It may be early to see Kinect in many classrooms, but it’s becoming more evident that Kinect is being supported as an effective learning tool.
1. Facilitate Research-Supported Learning
Active learning increases academic performance. For many classroom teachers, the most challenging question has been “how.” There are so many constraints and parameters that prevent active learning from becoming a consistent classroom experience. It’s my belief that Kinect can overcome the parameters isolating active learning from classrooms. Furthermore, The Horizon Report reveals that gesture-based learning is an upcoming trend that will be integrated in the field of education over the next few years.
Conclusively, gesture-based learning facilitates active learning; Kinect is a consumer-friendly tool providing the gesture-based experience.
2. Seamlessly Integrate Technology
The irony of technology integration is that it’s most effective when it “disappears,” meaning that users are so engaged in the content that reflecting on the actual technology is minimal. For instance, the Wii offers a great active experience, but users are required to be constantly aware of the device and follow (at times) non-intuitive rules. Kinect is seamless; as long as the software is well-programmed, user awareness of the device is rare.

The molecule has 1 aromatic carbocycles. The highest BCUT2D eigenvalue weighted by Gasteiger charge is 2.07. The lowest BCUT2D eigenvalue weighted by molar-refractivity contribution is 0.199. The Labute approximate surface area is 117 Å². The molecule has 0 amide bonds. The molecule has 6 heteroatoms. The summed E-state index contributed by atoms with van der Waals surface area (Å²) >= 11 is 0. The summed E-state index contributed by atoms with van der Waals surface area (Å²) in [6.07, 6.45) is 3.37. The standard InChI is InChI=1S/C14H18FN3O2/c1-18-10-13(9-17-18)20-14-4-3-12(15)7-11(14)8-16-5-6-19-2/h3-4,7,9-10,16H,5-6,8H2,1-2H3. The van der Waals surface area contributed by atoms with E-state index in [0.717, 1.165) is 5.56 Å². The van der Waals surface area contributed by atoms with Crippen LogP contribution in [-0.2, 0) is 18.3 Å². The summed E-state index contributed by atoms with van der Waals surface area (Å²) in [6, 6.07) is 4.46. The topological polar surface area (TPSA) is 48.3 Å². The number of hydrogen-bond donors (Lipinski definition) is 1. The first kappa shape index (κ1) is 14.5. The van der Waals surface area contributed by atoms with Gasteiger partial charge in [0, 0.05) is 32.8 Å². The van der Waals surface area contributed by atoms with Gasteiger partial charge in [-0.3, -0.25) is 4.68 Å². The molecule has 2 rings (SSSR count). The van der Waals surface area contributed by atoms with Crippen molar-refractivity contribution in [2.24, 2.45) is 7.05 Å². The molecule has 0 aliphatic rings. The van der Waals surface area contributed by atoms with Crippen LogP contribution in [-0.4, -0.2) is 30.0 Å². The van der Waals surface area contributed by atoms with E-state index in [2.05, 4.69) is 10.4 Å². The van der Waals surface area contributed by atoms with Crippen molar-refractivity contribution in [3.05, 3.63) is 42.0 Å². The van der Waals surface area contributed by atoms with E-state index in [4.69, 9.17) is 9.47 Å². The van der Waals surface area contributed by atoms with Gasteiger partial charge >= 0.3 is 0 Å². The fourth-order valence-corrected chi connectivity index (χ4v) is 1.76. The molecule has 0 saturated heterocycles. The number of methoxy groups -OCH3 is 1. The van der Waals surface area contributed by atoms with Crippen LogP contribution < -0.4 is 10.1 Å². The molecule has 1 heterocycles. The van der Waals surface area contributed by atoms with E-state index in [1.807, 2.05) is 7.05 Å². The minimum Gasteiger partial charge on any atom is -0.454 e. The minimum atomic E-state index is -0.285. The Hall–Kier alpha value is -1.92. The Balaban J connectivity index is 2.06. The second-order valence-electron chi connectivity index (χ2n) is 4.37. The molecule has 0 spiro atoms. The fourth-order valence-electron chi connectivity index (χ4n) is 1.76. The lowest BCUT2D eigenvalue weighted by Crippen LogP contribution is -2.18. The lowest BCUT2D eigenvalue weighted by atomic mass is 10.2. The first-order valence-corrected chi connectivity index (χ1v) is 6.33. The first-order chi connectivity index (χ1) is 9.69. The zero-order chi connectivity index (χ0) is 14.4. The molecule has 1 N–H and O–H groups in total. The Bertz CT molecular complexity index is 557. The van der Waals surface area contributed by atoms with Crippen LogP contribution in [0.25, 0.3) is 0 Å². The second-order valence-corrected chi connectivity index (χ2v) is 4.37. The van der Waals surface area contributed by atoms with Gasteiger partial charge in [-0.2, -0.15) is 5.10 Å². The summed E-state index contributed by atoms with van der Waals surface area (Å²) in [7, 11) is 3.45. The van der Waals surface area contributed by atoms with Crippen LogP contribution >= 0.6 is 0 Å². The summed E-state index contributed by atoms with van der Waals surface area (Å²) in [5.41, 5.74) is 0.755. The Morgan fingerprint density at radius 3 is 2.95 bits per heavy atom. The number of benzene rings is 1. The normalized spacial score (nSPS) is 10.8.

3. Embrace Cultural Diversity
Combining a virtual lobby with full facial and body tracking, users can globally connect with others from around the globe. Students can control their avatars in augmented learning environments with other students from anywhere in the world.. Since the device is cheap, this excludes no population. For instance, Microsoft is piloting Kinect in Africa, a sure sign this device can reach learners from all demographics and socioeconomic statuses.
Check out the Avatar Kinect trailer below, which is expected to be released in July 2011:
4. Establish Content Relevancy
It would be ideal if every classroom could have an authentic lab to further explore content, but it would also be naïve to think this is feasible. Virtual labs are great, especially in schools that may not be able to provide “real” labs. However, augmented labs that integrate gestures and Kinect will bridge the gap between virtual labs and true-to-life labs.
5. Explore New Environments
One moment, you may be exploring the universe; the next moment, exploring the human body. All of this can be done within a standard classroom. Pundits will argue that this is far-fetched. I understand their angle and arguments; after all, this new technology has had little classroom exposure. But when we evaluate learning research, instructional needs, and the relatively inexpensive price for Kinect, it becomes further evident that this technology will be a 21st century tool to facilitate instruction.
Check out the Kinect Apps for Education, where users can download and submit their own Kinect developments. Want to start creating your own Kinect software? Scope out the Teacher’s Guide for Kinect Development for beginner-level programming. Anyone can contribute; as you grow more advanced, consider downloading the Kinect SDK to create more advanced software. While it’s still new, the community forums have help to get you started with the Kinect SDK.